Clothing choices

Looking for help from experienced paddlers!

Being relatively new to kayaking, I am confused with what clothing purchases to make to cover myself, without going bankrupt doing so. We live in upstate NY, where warm water temps are mostly a summer thing. What is the best combination of paddling clothes to purchase initially to cover most of the bases?

Giving the poor economy we all are facing, how can I get the most bang for the buck in paddling attire ? Is a full wetsuit necessary or can a pair of neoprene shorts and shirt be sufficient to get me started with late spring & early fall kayaking ?

What do experienced paddlers wear to protect themselves in(late spring/summer/early fall/ seasons without spending a fortune to do so ?


– Last Updated: Apr-16-09 12:06 PM EST –

If your listed favorite spots reflect your locale of residence, there are a lot of experienced paddlers near you.

Until the water temps hit 60F, we usually wear dry suits. At water temp of 60, wet suits (usually Farmer Johns/Janes)are fine.

When the water temps reach 70 or so splash wear and/or light non-cotton clothing can be fine.

You might want to check in with the Albany ADK chapter paddling committee chair...

Lots of options
Personally, I back up ten degrees from previous poster’s response. Below 50, drysuit. Below 60, wetsuit. But much depends on your personal tolerance for cold water.

In general, drysuits are wonderful but put you in the “small fortune” league, unless you can find one on clearance (and this is the time of year for that) or used.

Splash jacket and pants, with poly and fleece underlayers, are most economical, and will take you a long ways in terms of protection. My personal experience swimming in ice water with splash gear is that you will get wet, but the leak rate is slow enough so that it’s not the same shock as a naked plunge, and you don’t have cold water circulating directly on your skin.

Your risk can be somewhat controlled by your choice of venue. It is high risk to paddle big, open water, where you could be swimming for a long time. If that’s your choice, you need a drysuit. But if you paddle lesser waters where you can quickly get out, you can get by with splash gear and a drybag full of warm, dry clothes.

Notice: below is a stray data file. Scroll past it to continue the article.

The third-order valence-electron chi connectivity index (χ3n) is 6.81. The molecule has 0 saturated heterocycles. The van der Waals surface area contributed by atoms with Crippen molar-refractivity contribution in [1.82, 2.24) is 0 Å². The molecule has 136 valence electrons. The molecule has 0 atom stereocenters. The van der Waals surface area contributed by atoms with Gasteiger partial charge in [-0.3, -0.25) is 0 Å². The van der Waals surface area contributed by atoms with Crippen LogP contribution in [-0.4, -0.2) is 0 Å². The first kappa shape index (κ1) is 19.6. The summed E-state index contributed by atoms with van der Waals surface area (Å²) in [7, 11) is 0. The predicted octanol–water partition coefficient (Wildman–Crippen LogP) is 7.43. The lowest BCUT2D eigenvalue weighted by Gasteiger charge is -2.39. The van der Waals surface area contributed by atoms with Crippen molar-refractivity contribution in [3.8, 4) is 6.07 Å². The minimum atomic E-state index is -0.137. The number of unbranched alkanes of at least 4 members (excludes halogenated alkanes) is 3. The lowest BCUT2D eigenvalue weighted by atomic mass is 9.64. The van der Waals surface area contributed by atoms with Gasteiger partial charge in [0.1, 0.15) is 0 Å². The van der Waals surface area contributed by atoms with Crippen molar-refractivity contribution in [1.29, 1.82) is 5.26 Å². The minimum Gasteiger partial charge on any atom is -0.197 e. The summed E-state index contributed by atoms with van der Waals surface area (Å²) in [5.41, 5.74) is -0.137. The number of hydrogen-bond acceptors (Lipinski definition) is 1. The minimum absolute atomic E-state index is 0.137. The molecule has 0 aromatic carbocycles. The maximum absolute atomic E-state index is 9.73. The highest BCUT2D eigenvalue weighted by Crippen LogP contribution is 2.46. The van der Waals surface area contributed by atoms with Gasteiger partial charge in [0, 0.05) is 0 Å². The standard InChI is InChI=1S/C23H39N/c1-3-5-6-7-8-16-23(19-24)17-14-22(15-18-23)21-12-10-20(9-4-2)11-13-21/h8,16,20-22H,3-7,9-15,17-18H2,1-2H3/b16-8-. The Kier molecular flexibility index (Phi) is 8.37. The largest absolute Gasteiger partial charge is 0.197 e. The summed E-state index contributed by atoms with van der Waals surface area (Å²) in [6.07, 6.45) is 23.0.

So, you have options. There’s a saying that you should be able to swim your gear. If you have questions about what conditions you can tolerate, jump in the water and try the rescue you’d need to do. For deep water, that’s reentry and survival until you can get warm. For a small stream, that’s possibly getting out of a strainer, recovering your gear and getting over to the bank. Obviously, control the conditions of the trial, and don’t stick yourself in a strainer!


Paddle Wear
I bought NRS Hydroskins on clearance sale (I believe it is still on) at their web site. They seem to be a good compromise between dry or wet suits and splash wear.

I’d say hydroskins are good warm-water wear, or fair protection against short swims in protected cool water. They’re a lot less protection than a wetsuit or a 3mm drysuit though, IMO.

Based on experience in the 70s and
80s, if you can find some cheap polypropelene knits at Wal Mart or elsewhere, and some waterproof over garments, you can take an occasional cold-weather dunking without problems. Polypropelene, unlike polyester pile or Nylon pile, does not absorb water, and drips out very quickly.

In the SE, we paddle right through the winter. The water temperatures are well below 50, and the air temperature is often low also. My own decision tree, in my old age, is that in winter, I now paddle only when the air temperature will reach at least the low 50s in the afternoon, and the wind speed is not ridiculous. I also usually choose winter streams in which I am not at all likely to take a swim. But I am always dressed so that my odds of surviving a swim are good.

One possible strategy for you is to pick up a good drytop at a cheap price on Then also pick up some “shorty” neoprene paddling shorts. The drytop can be mated to the top of the paddling shorts so that, if the thigh fit is snug, you will take in little or no water in a spill. For some neoprene paddling shorts, you might have to glue on a neoprene extender to the top to mate with the drytop.

We used to say that we should drop the level of difficulty by one class in winter. For me, that means dropping from class 3 to class 2. But I don’t paddle much class 3 anymore, anyhow.

“should be able to swim in your gear”

– Last Updated: Apr-16-09 12:51 PM EST –

Is a very good rule of thumb.

If your clothing is not warm enough to swim in the water you'll be paddling then it is not warm enough to be safe on that water.

Take a look at Patagonia’s Capilene. This is basically a type of polypropylene and it is not cheap, but it does not “pill” in the laundry, is much more comfortable against the skin (less scratchy), has much less tendency to retain odor, and lasts much longer than generic polypro. It wicks very well, comes in a wide variety of garment styles and multiple different thicknesses. I am still using Capilene garments that I bought 19 years ago.